In the Negative Pressure test scene, confusion arises when the workers are unable to explain why the pressure in the pipe is high yet no mud is escaping. The lack of transparency was the reason. Because the Schlumberger workers were sent away by BP managers, they didn’t have any information about the pipe or its quality. The employees would have been able to plan and execute their next steps if they had had this information. Vidrine’s insistence resulted in production being stopped while the employees were left in uncertainty. The BP managers ought to have made sure that the cement bonds log testing was done in order for them to be able trust the integrity and make better decisions.

Adequate, effective control The one is helping the other with his jacket. The lack of emergency evacuation protocols in place meant that BP managers didn’t have effective and adequate control. This is the result. The employees were unsure what to do when they got into shock. Managers should have made sure that employees had the skills and knowledge necessary to create a safety culture. Managers should have ensured that a safety committee was established in the event of an emergency. There was no oversight over training, which resulted in no knowledge about how to evacuate this rig. According to the National Commission, senior management failed to exercise control over the response, prevention and recovery of the blast. Instead of BP establishing a safety culture, the company adopted a culture whereby risk assessments were abandoned and instead promoted complacency.

IndependenceWhen there is an explosion on a drilling rig, there is one last procedure that will shut down the pipe. This happens when there is no hydraulic pressure or electric power. This is known as the AMF Deadman System (or the EDS in movie). It cuts the drillpipe to prevent oil and gas rising. Andrea Fleytas, who was in the control area at the time of the explosion, was about to push the EDS button which would disconnect the oil pipe from the rig. She is an independent worker who possesses the necessary qualities to be successful in her job. She was willing and able to take control and make the correct choice that would have stopped the gases from reaching the surface. It didn’t work because of the battery drain and incorrect wiring.

Corporate Social Responsibilty (CSR) Vidrine, a BP employee, admits that the goal of their company is to increase its profit by eliminating costs such as the cement bond log cost. They did not follow ethical guidelines in achieving CSR. They wanted shareholders to be satisfied by increasing BP’s price. They made a lot of cuts, which could have dangerous consequences for the safety of their workers.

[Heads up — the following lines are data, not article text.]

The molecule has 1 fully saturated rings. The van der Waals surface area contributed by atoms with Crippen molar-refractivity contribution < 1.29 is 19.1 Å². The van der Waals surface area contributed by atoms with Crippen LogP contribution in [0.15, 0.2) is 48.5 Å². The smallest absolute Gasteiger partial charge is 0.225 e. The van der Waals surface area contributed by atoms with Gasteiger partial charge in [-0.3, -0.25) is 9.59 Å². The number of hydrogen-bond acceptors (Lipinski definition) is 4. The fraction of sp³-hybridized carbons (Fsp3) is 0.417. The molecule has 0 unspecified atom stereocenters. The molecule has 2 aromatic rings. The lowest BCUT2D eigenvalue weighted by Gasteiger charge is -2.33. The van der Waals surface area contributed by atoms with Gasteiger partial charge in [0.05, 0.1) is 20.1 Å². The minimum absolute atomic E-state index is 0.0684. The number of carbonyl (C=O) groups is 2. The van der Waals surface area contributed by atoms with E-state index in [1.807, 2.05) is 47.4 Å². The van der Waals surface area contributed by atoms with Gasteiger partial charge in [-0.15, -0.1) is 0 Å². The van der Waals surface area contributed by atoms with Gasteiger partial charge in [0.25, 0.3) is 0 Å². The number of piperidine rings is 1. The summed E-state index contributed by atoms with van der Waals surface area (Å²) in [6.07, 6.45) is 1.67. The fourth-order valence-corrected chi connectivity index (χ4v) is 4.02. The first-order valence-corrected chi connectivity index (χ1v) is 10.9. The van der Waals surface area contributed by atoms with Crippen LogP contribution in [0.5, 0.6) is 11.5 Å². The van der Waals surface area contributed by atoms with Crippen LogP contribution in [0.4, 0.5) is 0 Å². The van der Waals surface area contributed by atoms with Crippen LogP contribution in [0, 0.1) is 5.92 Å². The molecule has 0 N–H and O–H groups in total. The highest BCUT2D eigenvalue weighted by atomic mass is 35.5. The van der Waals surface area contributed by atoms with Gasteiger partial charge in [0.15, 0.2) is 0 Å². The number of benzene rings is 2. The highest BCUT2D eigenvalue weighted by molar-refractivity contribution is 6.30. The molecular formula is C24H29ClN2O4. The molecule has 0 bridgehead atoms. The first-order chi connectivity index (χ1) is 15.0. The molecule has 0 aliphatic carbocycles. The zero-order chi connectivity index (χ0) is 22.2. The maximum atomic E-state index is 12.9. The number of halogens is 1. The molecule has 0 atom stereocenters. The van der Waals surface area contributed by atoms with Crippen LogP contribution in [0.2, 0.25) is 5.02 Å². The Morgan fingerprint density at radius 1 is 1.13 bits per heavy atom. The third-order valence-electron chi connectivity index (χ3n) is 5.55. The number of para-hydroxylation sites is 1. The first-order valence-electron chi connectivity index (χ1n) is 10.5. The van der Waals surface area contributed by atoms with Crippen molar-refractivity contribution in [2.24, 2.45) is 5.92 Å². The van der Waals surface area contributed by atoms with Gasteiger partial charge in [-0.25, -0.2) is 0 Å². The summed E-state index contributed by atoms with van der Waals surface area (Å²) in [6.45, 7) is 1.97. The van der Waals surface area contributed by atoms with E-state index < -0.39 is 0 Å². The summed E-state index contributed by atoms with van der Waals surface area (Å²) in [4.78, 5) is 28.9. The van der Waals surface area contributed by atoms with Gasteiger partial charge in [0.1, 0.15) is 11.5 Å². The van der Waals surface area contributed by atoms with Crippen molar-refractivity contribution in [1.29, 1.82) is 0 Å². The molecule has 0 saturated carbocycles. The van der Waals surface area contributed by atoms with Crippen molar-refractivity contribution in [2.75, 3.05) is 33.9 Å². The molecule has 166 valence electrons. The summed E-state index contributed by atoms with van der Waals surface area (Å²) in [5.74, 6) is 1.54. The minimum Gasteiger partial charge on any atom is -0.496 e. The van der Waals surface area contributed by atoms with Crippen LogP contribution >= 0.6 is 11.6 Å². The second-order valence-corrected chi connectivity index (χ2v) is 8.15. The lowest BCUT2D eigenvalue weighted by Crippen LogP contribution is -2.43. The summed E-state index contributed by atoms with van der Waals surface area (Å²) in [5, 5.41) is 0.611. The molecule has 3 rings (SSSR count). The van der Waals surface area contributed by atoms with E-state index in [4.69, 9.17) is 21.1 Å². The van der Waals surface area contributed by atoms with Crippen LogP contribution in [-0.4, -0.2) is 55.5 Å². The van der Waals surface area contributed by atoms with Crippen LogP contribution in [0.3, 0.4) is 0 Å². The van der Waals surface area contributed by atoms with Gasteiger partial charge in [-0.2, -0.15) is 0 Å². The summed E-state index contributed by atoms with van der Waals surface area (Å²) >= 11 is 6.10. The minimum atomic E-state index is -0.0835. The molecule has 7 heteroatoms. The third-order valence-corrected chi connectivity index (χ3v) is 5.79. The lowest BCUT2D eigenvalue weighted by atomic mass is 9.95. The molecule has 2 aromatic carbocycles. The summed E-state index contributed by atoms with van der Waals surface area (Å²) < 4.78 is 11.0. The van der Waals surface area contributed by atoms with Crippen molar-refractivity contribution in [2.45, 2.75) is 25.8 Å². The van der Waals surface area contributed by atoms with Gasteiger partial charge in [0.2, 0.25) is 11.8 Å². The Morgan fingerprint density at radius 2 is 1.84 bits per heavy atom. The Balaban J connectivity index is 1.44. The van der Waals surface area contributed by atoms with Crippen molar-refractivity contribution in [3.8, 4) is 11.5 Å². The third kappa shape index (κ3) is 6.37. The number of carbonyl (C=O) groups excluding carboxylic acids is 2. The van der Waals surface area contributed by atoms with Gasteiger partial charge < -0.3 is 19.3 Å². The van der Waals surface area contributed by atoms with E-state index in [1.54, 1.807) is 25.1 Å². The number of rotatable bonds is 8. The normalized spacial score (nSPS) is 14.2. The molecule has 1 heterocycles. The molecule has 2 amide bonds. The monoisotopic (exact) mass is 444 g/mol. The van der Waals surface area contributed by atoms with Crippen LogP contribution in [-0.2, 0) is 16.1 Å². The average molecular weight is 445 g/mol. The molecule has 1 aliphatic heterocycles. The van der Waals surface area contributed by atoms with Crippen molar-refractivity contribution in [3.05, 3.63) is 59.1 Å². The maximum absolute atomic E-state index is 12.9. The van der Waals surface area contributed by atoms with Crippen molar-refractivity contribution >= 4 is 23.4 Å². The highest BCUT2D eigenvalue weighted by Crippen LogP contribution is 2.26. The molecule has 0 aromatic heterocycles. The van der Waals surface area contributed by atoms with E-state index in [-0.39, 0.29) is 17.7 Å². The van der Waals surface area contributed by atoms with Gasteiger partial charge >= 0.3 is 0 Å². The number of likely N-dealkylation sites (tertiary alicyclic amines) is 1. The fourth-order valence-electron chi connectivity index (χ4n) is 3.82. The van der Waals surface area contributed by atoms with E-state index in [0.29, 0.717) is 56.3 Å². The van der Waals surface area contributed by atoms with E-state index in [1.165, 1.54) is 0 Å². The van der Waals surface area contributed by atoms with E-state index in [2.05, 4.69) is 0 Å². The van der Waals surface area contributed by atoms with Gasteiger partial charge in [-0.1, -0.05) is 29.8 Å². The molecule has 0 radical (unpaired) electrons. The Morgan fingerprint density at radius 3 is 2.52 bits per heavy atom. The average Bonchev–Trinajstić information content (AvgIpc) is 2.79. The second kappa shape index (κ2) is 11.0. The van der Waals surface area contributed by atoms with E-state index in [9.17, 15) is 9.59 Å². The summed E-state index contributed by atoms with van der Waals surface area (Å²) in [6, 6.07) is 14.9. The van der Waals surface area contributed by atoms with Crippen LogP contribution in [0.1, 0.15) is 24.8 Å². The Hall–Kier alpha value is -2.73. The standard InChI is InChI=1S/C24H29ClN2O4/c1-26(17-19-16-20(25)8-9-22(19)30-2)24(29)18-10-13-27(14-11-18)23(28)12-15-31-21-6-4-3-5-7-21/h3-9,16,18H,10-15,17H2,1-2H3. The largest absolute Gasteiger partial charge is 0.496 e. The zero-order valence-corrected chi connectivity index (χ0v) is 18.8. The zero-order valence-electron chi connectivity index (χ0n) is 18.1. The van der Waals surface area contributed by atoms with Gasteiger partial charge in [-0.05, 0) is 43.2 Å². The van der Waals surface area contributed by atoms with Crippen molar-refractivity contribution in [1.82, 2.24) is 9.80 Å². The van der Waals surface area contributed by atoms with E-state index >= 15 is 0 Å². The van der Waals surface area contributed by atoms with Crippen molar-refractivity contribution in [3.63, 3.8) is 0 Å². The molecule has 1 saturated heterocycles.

Analyzing the events that led to the oil explosion and spillage can show that BP’s management team did not possess the right management skills and corporate governance characteristics. These attributes are critical for managers in order to manage the business efficiently and effectively. BP is responsible for the Deepwater Horizon oil leakage. This was due to poor management practices and poor teamwork. Their management team failed to set BP the right goal and this has caused severe problems for BP. Strategies were developed and problem-solving strategies created to overcome the obstacles. This movie is pertinent to Grade 12 Business Studies, as it gives us a close-up look at the oil industry. It is also linked to our syllabus theme of petrol station. It is clear to see the negative consequences of not being a leader/manager or engaging in unethical behavior. Students need to learn this lesson as they can see the consequences of poor decision-making. Vidrine (the film’s main character) and Kaluza (the movie’s supporting characters) embody characteristics taught in Business Studies: Management & Corporate Governance.


  • adamlewis

    Adam Lewis is a 34-year-old school teacher and blogger who focuses on education. He has a Bachelor of Science degree in Elementary Education from the University of Central Florida and a Master of Arts degree in Curriculum and Instruction from the University of South Florida. Lewis has been teaching since 2004 and has taught in both public and private schools. He is currently a teacher at a private Christian school in Florida.